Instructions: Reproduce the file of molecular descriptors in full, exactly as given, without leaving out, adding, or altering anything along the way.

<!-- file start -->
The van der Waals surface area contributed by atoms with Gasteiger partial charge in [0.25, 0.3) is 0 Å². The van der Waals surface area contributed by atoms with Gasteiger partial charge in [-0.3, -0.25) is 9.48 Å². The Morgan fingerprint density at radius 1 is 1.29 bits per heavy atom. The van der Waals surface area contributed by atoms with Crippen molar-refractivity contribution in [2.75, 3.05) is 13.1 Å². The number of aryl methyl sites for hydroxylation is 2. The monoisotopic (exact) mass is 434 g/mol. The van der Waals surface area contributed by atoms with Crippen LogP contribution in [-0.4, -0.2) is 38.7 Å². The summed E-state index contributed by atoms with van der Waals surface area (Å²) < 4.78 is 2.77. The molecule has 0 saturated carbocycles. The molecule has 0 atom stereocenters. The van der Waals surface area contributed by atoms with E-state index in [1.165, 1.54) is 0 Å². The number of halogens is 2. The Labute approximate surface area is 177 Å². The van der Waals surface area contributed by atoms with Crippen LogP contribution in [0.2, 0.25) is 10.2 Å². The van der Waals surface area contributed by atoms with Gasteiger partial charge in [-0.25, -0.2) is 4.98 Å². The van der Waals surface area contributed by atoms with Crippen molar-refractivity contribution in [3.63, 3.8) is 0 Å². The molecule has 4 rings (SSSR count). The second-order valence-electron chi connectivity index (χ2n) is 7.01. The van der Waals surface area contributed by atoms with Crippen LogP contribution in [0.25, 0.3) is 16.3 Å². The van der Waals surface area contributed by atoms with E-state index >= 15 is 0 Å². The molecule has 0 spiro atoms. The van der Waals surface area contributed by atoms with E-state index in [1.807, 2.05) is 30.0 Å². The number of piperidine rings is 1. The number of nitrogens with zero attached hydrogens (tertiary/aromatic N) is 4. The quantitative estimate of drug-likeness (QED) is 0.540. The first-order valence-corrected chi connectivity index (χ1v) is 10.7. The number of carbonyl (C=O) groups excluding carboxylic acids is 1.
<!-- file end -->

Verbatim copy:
The van der Waals surface area contributed by atoms with Gasteiger partial charge in [0.25, 0.3) is 0 Å². The van der Waals surface area contributed by atoms with Gasteiger partial charge in [-0.3, -0.25) is 9.48 Å². The Morgan fingerprint density at radius 1 is 1.29 bits per heavy atom. The van der Waals surface area contributed by atoms with Crippen molar-refractivity contribution in [2.75, 3.05) is 13.1 Å². The number of aryl methyl sites for hydroxylation is 2. The monoisotopic (exact) mass is 434 g/mol. The van der Waals surface area contributed by atoms with Crippen LogP contribution in [-0.4, -0.2) is 38.7 Å². The summed E-state index contributed by atoms with van der Waals surface area (Å²) < 4.78 is 2.77. The molecule has 0 saturated carbocycles. The molecule has 0 atom stereocenters. The van der Waals surface area contributed by atoms with E-state index in [1.165, 1.54) is 0 Å². The number of halogens is 2. The Labute approximate surface area is 177 Å². The van der Waals surface area contributed by atoms with Crippen LogP contribution in [0.2, 0.25) is 10.2 Å². The van der Waals surface area contributed by atoms with Gasteiger partial charge in [-0.25, -0.2) is 4.98 Å². The van der Waals surface area contributed by atoms with Crippen molar-refractivity contribution in [3.63, 3.8) is 0 Å². The molecule has 4 rings (SSSR count). The second-order valence-electron chi connectivity index (χ2n) is 7.01. The van der Waals surface area contributed by atoms with Crippen LogP contribution in [0.25, 0.3) is 16.3 Å². The van der Waals surface area contributed by atoms with E-state index >= 15 is 0 Å². The molecule has 0 spiro atoms. The van der Waals surface area contributed by atoms with E-state index in [1.807, 2.05) is 30.0 Å². The number of piperidine rings is 1. The number of nitrogens with zero attached hydrogens (tertiary/aromatic N) is 4. The quantitative estimate of drug-likeness (QED) is 0.540. The first-order valence-corrected chi connectivity index (χ1v) is 10.7. The number of carbonyl (C=O) groups excluding carboxylic acids is 1.